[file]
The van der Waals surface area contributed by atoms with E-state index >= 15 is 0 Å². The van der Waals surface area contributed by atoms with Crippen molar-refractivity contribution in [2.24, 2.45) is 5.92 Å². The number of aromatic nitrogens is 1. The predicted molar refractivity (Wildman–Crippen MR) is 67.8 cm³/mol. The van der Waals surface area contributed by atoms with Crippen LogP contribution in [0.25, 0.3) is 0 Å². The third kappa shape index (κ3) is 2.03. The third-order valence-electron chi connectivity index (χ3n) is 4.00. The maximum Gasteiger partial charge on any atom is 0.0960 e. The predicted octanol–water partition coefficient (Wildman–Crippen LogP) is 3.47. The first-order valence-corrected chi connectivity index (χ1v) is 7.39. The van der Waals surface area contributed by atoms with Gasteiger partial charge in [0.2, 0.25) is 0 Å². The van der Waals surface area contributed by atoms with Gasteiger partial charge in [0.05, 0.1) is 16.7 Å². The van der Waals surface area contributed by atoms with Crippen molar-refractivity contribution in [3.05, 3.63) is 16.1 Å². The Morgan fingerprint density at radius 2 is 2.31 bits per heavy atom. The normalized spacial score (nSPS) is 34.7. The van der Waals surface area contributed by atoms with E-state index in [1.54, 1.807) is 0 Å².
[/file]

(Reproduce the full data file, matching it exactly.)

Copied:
The van der Waals surface area contributed by atoms with E-state index >= 15 is 0 Å². The van der Waals surface area contributed by atoms with Crippen molar-refractivity contribution in [2.24, 2.45) is 5.92 Å². The number of aromatic nitrogens is 1. The predicted molar refractivity (Wildman–Crippen MR) is 67.8 cm³/mol. The van der Waals surface area contributed by atoms with Crippen LogP contribution in [0.25, 0.3) is 0 Å². The third kappa shape index (κ3) is 2.03. The third-order valence-electron chi connectivity index (χ3n) is 4.00. The maximum Gasteiger partial charge on any atom is 0.0960 e. The predicted octanol–water partition coefficient (Wildman–Crippen LogP) is 3.47. The first-order valence-corrected chi connectivity index (χ1v) is 7.39. The van der Waals surface area contributed by atoms with Gasteiger partial charge in [0.2, 0.25) is 0 Å². The van der Waals surface area contributed by atoms with Gasteiger partial charge in [0.05, 0.1) is 16.7 Å². The van der Waals surface area contributed by atoms with Crippen molar-refractivity contribution in [3.05, 3.63) is 16.1 Å². The Morgan fingerprint density at radius 2 is 2.31 bits per heavy atom. The normalized spacial score (nSPS) is 34.7. The van der Waals surface area contributed by atoms with E-state index in [1.54, 1.807) is 0 Å².